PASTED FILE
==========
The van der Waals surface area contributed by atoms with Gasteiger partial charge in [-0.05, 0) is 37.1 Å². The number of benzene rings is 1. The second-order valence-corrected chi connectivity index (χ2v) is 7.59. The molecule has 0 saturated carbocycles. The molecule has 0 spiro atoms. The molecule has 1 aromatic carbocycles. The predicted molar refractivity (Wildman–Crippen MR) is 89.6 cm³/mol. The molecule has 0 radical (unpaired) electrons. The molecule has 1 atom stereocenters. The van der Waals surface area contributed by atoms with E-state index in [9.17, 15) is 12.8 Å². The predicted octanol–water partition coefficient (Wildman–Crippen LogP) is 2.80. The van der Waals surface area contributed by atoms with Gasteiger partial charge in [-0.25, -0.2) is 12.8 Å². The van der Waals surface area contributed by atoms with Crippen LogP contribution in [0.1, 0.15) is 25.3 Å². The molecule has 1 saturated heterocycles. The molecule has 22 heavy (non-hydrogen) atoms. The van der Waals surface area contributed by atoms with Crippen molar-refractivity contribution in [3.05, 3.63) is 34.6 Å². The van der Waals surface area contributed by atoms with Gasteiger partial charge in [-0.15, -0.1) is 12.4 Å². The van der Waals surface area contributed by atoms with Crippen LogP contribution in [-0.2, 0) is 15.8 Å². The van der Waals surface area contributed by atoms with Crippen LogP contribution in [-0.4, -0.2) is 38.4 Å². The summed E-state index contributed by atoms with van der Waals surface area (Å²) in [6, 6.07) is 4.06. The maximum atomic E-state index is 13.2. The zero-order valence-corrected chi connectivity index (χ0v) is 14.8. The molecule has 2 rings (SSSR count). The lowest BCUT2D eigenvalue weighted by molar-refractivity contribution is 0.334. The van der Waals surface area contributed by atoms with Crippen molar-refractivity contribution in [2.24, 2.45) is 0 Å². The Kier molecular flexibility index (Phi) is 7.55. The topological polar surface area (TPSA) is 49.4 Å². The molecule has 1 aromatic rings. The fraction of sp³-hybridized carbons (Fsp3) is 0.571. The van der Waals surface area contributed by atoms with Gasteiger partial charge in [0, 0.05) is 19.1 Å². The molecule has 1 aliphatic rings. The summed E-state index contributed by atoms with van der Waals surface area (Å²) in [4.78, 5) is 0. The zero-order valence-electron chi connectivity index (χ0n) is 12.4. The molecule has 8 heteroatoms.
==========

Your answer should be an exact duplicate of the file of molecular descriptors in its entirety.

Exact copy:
The van der Waals surface area contributed by atoms with Gasteiger partial charge in [-0.05, 0) is 37.1 Å². The number of benzene rings is 1. The second-order valence-corrected chi connectivity index (χ2v) is 7.59. The molecule has 0 saturated carbocycles. The molecule has 0 spiro atoms. The molecule has 1 aromatic carbocycles. The predicted molar refractivity (Wildman–Crippen MR) is 89.6 cm³/mol. The molecule has 0 radical (unpaired) electrons. The molecule has 1 atom stereocenters. The van der Waals surface area contributed by atoms with E-state index in [9.17, 15) is 12.8 Å². The predicted octanol–water partition coefficient (Wildman–Crippen LogP) is 2.80. The van der Waals surface area contributed by atoms with Gasteiger partial charge in [-0.25, -0.2) is 12.8 Å². The van der Waals surface area contributed by atoms with Crippen LogP contribution in [0.1, 0.15) is 25.3 Å². The molecule has 1 saturated heterocycles. The molecule has 22 heavy (non-hydrogen) atoms. The van der Waals surface area contributed by atoms with Crippen molar-refractivity contribution in [3.05, 3.63) is 34.6 Å². The van der Waals surface area contributed by atoms with Gasteiger partial charge in [-0.15, -0.1) is 12.4 Å². The van der Waals surface area contributed by atoms with Crippen LogP contribution in [-0.2, 0) is 15.8 Å². The van der Waals surface area contributed by atoms with Crippen LogP contribution in [-0.4, -0.2) is 38.4 Å². The summed E-state index contributed by atoms with van der Waals surface area (Å²) in [6, 6.07) is 4.06. The maximum atomic E-state index is 13.2. The zero-order valence-corrected chi connectivity index (χ0v) is 14.8. The molecule has 2 rings (SSSR count). The lowest BCUT2D eigenvalue weighted by molar-refractivity contribution is 0.334. The van der Waals surface area contributed by atoms with Crippen molar-refractivity contribution in [2.24, 2.45) is 0 Å². The Kier molecular flexibility index (Phi) is 7.55. The topological polar surface area (TPSA) is 49.4 Å². The molecule has 1 aromatic rings. The fraction of sp³-hybridized carbons (Fsp3) is 0.571. The van der Waals surface area contributed by atoms with Gasteiger partial charge in [0, 0.05) is 19.1 Å². The molecule has 1 aliphatic rings. The summed E-state index contributed by atoms with van der Waals surface area (Å²) in [4.78, 5) is 0. The zero-order valence-electron chi connectivity index (χ0n) is 12.4. The molecule has 8 heteroatoms.